• The clarinet has a cylindrical bore--it doesn't
    flare, even though the bell of the clarinet gives
    that impression. This is why the clarinet
    overblows at the twelfth and is so laden with
    overtones, which contributes to its unique sound.
  • In the late 1700's, many improvements were made
    to the clarinet--more keys were added and the
    tone holes were experimented with--different cuts
    and such.
  • Ivan Muller may be considered the father of the
    modern clarinet. Mullers 13 key system also
    allowed for extra openings, further improving
    tone and pitch. This provided a series of extra
    keys that could open and close in conjunction
    with the use of other keys and without the need
    for six extra fingers. The pads on a clarinet to
    this point had been made of felt. Mullers pads
    were made of wool and covered with gut or
    leather. They did not fall off as easily and were
    more waterproof.
  • Hyacinthe Klose and Auguste Buffet adapted the
    Theobold Boehm (flute) fingering system to the
    clarinet ca. 1839-1843. This system is the one
    most common today, although there are other
    fingering systems in use such as the Albert and
    Auler (mostly in Germany.)
  • The basset horn is a type of clarinet usually
    pitched in F. This was the instrument which
    Mozart composed his Clarinet Concerto and
    Quintet. His friend, Anton Stadler was a
    virtuosic basset hornist and Mozart fell in love
    with the mellow, dark tone of the clarinet.

13
Types of Clarinets
The E flat
Alto
Bass
Contra Alto
Contra Bass
There are 27 different types of clarinets
throughout the years.
The Basset Horn
The B flat
14
Saxophones
  • Adolphe Sax, the Belgian inventor, patented the
    saxophone in 1846. His invention combined the
    single reed of the clarinet with the bore and
    fingering patterns of the oboe, producing unique
    tonal qualities.
  • He dreamed of an instrument with the flexibility
    of the strings, the tonal variety of the
    woodwinds, and the power of the brasses.
  • He also wanted his instrument to produce the
    octave when overblowing, not the clumsy 12th as
    the clarinet. So he needed a larger conical bore.

15
There are 7 types of saxophones. The E flat
Sopranino The B flat Soprano The E flat Alto The
B flat tenor The E flat Baritone The B flat
Bass And the E flat ContraBass
16
The Double ReedsOboe, Oboe d'amore, English
horn, oboe da caccia Hecklephone, Double Bassoon
( contrabassoon ), Bassoon, Crumhorn, Shawm (
bass ), Shawm ( tenor )
  • A double reed is two reeds bound together with a
    slight separation between them so that air
    passing through them causes them to beat against
    one another.
  • Resistance refers to how easy or difficult it is
    to blow air through the reed. In general, the
    more resistant the reed, the more cane is on the
    reed, the longer the reed must be broken in, and
    the more demanding it is on the embouchure (mouth
    position).

17
The Oboes, Oboe, Oboe d'amore, English horn
  • The Oboe has a narrow conical bore. It was
    invented in the 17th century by the French
    musicians Jean Hotteterre and Michel Danican
    Philidor, who modified the louder shawm (the
    prevailing double-reed instrument) for indoor
    use. Their oboe, called hautbois (French for
    "high, or loud, wood"), had a narrower bore than
    the shawm's, a body in three sections instead of
    one, and a smaller reed.
  • Oboe d'amore is the alto or mezzosoprano member
    of the oboe family.
  • The English Horn is the alto of the family, is
    pitched a fifth lower than the oboe. It has a
    pear-shaped bell, giving it a soft, melancholy
    tone.

18
The Bassoons also called Hecklephones
  • The bassoons are the lowest and largest of the
    woodwinds. The bassoon itself first appeared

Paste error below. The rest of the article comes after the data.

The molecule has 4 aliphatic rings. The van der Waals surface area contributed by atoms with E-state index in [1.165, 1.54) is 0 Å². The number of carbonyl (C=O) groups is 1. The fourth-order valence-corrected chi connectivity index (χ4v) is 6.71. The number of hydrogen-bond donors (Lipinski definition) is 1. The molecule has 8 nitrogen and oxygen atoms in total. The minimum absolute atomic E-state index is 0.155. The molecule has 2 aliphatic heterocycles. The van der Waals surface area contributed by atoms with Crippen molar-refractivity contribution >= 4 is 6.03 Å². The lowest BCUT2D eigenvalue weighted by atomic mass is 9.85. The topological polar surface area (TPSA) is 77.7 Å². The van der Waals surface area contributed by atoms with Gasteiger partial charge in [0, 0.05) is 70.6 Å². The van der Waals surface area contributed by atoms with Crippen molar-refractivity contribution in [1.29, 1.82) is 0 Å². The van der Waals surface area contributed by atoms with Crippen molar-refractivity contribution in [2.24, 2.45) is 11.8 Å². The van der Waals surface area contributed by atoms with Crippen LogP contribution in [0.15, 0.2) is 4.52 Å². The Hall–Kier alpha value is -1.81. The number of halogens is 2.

about 1650, and by the end of the 1700s, it had
    from 4 to 8 keys. During the 1800s, many people
    experimented with improving the fingering of the
    bassoon. Most of the changes helped the
    fingering, but made the tone of the instrument
    suffer. The Heckel family of Germany managed to
    improve the fingering of the bassoon without
    damaging its tone.
  • The reed fits onto the metal crook, or bocal,
    which is a curved metal tube about 13-1/2 inches
    long that fits into the bassoon.
  • The double bassoon, or contrabassoon, sounds
    lower and is about two times longer

19
Other Double Reeds
Shawms
Crumhorns
Cornamuse
20
  • The bagpipe is also a double reed instrument.
    Its origin was probably in Mesopotamia from
    which it was carried east and west by Celtic
    migrations. It was used in ancient Greece and
    Rome and has been long known in India. Some form
    of bagpipe was later used in nearly every
    European country it was particularly fashionable
    in 18th-century France, where it was called the
    musette. Its widest use and greatest development
    was in the British Isles, particularly
    Northumberland, Ireland, and Scotland. The
    Highland pipe of Scotland is the most well-known
    type, but at least six other types were once used
    in the British Isles. The basic construction of a
    bagpipe consists of a bag, usually leather, which
    is inflated either by mouth through a tube or by
    a bellows worked by the arm, melody pipes having
    finger holes and fitted usually with double
    reeds, and one or more drones, which produce one
    sustained tone each and usually have single
    reeds, though the musette drones have double
    reeds. Associated with folk and military music,
    it has been neglected by composers, possibly
    because of its short range.

21
The Harmonica - The reeds are set in a small,
narrow case of wood or metal. For each reed there
is a hole, through which the player draws or
blows air with the mouth.
The Concertina - An improved small ACCORDION, but
without the accordion keyboard, was patented in
England in 1829. Its hexagonal end pieces are
fitted with studs for selecting the various
pitches from its reeds. Fully chromatic and
capable of various tonal effects, it has been
used in solo and chamber music. Tchaikovsky used
four concertinas in his second orchestral suite.
A popular instrument for informal occasions
during the 19th century, the concertina is still
widely used, especially in England.
The Accordian - (or the reed-organ) descended
from the Chinese SHENG, produces musical pitches
by means of thin reeds, set vibrating by air
under pressure or suction.